For example, I was speaking to an elementary school parent group recently. I asked the parents to imagine that they were concerned about fire protection, and that their local school board was responsible for overseeing firefighting services. Would they demand that firefighters get bigger hoses, have shinier trucks, more comfortable boots, or smaller fire sizes? Of course not. They wouldn’t focus on inputs, but results. They’d demand that firefighters be on the scene within two minutes and for the fire to be extinguished in the shortest amount of time.
With regard to the schools, however, many parents focus almost exclusively on inputs. As a result, they end up functioning more like teachers’ union auxiliaries than effective advocates for their children. And parents love their children. From what they hear, the class-size issue is framed as a choice between: (1) having their children in overcrowded classrooms where tiny tots are packed in like firewood in a dump truck and the teacher must focus exclusively on preventing bone dislocations brought about by mob rule; and (2) a nurturing environment where each individual child is treated as a unique person and guided (in a developmentally appropriate way, of course) by a loving professional who helps each emerging flower reach his or her maximum potential. What will it be for your child, Mr. and Mrs. Rodriguez, Lord of the Flies, or Walden? This is not a hard choice for parents.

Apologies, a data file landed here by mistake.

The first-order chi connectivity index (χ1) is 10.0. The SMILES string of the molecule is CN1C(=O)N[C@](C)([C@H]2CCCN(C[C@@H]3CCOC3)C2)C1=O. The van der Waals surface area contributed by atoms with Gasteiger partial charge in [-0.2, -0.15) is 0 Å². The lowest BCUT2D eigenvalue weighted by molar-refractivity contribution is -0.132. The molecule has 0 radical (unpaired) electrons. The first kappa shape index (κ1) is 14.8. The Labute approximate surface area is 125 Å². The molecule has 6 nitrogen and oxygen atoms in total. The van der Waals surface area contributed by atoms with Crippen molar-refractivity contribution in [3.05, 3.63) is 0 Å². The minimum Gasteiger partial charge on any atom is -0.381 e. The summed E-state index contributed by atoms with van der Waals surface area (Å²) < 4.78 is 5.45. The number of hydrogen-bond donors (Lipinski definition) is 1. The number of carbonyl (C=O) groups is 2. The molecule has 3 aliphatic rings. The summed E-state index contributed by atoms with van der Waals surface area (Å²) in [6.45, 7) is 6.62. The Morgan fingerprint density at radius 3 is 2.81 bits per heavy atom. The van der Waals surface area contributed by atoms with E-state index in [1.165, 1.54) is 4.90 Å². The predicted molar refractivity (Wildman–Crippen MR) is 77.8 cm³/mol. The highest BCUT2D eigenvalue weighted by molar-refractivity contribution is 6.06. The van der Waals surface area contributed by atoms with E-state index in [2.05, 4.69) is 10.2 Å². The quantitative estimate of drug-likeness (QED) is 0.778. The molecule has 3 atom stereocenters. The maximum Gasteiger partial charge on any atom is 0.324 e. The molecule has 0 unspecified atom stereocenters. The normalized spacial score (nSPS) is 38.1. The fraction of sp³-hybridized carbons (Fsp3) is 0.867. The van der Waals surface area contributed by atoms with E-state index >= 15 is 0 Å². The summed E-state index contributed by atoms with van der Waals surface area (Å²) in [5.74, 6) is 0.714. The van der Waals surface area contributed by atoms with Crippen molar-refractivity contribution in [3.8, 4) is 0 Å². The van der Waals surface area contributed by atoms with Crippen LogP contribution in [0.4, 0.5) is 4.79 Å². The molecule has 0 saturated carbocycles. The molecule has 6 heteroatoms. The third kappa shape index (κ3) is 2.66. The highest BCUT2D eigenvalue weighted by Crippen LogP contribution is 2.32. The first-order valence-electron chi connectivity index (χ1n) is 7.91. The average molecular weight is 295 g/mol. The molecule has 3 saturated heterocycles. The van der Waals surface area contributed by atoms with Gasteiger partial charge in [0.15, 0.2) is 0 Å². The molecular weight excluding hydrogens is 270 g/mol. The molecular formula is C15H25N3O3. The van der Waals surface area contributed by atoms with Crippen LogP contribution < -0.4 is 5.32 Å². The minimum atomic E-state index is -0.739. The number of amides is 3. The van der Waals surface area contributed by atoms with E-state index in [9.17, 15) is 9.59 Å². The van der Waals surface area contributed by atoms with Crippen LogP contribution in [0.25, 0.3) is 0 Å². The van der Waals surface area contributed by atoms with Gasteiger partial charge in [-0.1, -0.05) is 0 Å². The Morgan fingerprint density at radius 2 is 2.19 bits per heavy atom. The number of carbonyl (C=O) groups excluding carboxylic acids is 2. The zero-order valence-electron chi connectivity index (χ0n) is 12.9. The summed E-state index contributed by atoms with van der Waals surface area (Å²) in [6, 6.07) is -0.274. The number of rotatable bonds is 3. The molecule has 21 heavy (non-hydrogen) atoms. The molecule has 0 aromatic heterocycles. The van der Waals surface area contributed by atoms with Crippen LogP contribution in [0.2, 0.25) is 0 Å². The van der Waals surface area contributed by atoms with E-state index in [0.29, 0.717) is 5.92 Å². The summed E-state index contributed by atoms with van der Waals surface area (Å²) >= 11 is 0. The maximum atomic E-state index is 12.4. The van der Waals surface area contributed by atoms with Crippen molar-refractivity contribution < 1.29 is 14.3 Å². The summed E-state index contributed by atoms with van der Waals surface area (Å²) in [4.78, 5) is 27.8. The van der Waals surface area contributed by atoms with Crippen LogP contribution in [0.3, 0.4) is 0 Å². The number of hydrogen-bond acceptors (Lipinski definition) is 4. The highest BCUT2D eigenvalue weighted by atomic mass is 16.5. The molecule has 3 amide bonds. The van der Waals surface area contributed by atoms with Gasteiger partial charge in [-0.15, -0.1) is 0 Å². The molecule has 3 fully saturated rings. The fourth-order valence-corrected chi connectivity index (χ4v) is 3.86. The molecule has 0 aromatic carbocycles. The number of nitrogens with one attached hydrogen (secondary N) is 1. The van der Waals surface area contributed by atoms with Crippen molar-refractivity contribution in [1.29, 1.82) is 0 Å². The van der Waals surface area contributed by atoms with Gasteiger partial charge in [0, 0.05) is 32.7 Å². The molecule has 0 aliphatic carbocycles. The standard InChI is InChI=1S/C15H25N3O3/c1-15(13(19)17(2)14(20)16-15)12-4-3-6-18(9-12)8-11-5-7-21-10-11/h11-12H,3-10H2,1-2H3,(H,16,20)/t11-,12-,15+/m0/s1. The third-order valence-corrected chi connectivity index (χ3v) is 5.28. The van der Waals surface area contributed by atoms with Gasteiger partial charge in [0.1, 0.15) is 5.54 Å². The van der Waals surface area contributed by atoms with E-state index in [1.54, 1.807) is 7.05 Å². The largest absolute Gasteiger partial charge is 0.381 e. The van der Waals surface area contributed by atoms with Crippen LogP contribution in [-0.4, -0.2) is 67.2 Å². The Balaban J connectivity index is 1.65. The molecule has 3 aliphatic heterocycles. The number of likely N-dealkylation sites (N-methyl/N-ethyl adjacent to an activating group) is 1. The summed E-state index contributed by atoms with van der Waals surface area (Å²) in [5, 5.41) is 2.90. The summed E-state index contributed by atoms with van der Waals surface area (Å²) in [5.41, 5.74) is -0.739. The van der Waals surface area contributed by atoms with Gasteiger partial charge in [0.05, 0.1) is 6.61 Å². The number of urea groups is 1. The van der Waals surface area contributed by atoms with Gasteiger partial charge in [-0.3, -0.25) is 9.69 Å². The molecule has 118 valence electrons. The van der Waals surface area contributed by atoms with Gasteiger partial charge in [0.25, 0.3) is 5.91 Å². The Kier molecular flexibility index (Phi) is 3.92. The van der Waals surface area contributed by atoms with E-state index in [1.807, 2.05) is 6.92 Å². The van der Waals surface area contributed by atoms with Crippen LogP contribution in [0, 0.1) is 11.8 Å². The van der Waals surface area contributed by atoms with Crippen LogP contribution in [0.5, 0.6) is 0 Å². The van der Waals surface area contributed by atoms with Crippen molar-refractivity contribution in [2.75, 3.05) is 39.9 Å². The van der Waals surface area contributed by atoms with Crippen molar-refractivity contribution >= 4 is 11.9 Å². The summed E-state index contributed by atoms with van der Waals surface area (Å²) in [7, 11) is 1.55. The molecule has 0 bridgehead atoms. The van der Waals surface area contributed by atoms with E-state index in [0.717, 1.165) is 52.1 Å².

While we can perhaps understand why parents favor the null hypothesis, how can we explain why many educators plead for the placebo, knowing that it is ineffective?
I have a hunch. I’ve been a teacher. I still am. I prefer a smaller class to a larger one. To be perfectly honest, though, the benefit is for me, not the students. I have fewer papers to grade. I feel less hassled at the end of the day, I have fewer individual students’ needs to adapt to, fewer parent conferences, less record keeping, and so on. Frankly, it’s just plain easier to teach 22 students than 25. If I had a class of 15, a class of 14 would be nicer. At some point, if we are to be truthful about class size, we need to acknowledge that class-size reductions primarily benefit teachers, and offer little or no reward for students, parents, or the community. Of the menu of things we could do with scarce education resources, using them to reduce class sizes is perhaps the biggest waste of those resources. You don’t get an achievement bang for the class-size buck; not even a whisper.
What should be done with funds contemplated for class-size reductions? Certainly, there are some situations in which those funds could effectively be spent on smaller classes, particularly in the earliest grades. Just as certainly, there are better ways to spend most of it. Some policy analysts have suggested that the money would be much more effectively spent attracting higher-quality teachers initially, and/or enhancing the professional development of current staff members. Maybe we should focus on recruiting teachers with "bigger" sets of skills, bigger content knowledge, and help current teachers become bigger masters of their craft.
You know what? That cartoon I saw may not have been far from the mark: Maybe we don’t need smaller classes, just bigger teachers after all.
Vol. 19, Issue 15, Pages 26,30